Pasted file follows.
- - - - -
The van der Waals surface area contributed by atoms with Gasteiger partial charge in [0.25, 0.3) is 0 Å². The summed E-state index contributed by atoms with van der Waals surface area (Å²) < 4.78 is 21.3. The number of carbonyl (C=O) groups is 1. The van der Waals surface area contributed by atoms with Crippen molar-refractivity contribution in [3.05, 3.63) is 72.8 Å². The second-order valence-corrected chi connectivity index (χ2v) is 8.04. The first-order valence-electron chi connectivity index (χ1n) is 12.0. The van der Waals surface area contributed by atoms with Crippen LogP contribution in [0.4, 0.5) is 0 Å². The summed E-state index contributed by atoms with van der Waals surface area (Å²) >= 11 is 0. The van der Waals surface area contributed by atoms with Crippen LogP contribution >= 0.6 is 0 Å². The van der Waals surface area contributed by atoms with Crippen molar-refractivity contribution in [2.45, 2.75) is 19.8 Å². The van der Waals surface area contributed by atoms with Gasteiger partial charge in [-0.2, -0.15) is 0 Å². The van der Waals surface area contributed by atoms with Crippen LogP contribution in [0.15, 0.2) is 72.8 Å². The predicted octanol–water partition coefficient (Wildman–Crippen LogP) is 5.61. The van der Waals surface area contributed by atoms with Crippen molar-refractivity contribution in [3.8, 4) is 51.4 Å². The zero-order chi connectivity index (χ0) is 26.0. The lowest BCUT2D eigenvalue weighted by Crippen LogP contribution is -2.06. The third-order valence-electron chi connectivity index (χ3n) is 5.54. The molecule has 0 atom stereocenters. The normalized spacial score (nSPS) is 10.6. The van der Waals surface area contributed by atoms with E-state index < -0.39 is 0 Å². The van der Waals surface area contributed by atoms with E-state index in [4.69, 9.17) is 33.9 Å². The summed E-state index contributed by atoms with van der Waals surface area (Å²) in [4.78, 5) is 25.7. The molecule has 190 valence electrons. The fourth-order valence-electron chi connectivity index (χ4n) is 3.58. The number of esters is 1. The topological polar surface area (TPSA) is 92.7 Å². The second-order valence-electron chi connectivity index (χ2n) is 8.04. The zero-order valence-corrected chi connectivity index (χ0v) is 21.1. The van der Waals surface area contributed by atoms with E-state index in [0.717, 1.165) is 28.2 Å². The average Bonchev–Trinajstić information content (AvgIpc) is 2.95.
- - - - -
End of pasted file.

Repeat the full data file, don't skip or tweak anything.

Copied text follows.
The van der Waals surface area contributed by atoms with Gasteiger partial charge in [0.25, 0.3) is 0 Å². The summed E-state index contributed by atoms with van der Waals surface area (Å²) < 4.78 is 21.3. The number of carbonyl (C=O) groups is 1. The van der Waals surface area contributed by atoms with Crippen molar-refractivity contribution in [3.05, 3.63) is 72.8 Å². The second-order valence-corrected chi connectivity index (χ2v) is 8.04. The first-order valence-electron chi connectivity index (χ1n) is 12.0. The van der Waals surface area contributed by atoms with Crippen LogP contribution in [0.4, 0.5) is 0 Å². The summed E-state index contributed by atoms with van der Waals surface area (Å²) >= 11 is 0. The van der Waals surface area contributed by atoms with Crippen LogP contribution >= 0.6 is 0 Å². The van der Waals surface area contributed by atoms with Crippen molar-refractivity contribution in [2.45, 2.75) is 19.8 Å². The van der Waals surface area contributed by atoms with Gasteiger partial charge in [-0.2, -0.15) is 0 Å². The van der Waals surface area contributed by atoms with Crippen LogP contribution in [0.15, 0.2) is 72.8 Å². The predicted octanol–water partition coefficient (Wildman–Crippen LogP) is 5.61. The van der Waals surface area contributed by atoms with Crippen molar-refractivity contribution in [3.8, 4) is 51.4 Å². The zero-order chi connectivity index (χ0) is 26.0. The lowest BCUT2D eigenvalue weighted by Crippen LogP contribution is -2.06. The third-order valence-electron chi connectivity index (χ3n) is 5.54. The molecule has 0 atom stereocenters. The normalized spacial score (nSPS) is 10.6. The van der Waals surface area contributed by atoms with E-state index < -0.39 is 0 Å². The van der Waals surface area contributed by atoms with E-state index in [4.69, 9.17) is 33.9 Å². The summed E-state index contributed by atoms with van der Waals surface area (Å²) in [4.78, 5) is 25.7. The molecule has 190 valence electrons. The fourth-order valence-electron chi connectivity index (χ4n) is 3.58. The number of esters is 1. The topological polar surface area (TPSA) is 92.7 Å². The second-order valence-electron chi connectivity index (χ2n) is 8.04. The zero-order valence-corrected chi connectivity index (χ0v) is 21.1. The van der Waals surface area contributed by atoms with E-state index in [0.717, 1.165) is 28.2 Å². The average Bonchev–Trinajstić information content (AvgIpc) is 2.95.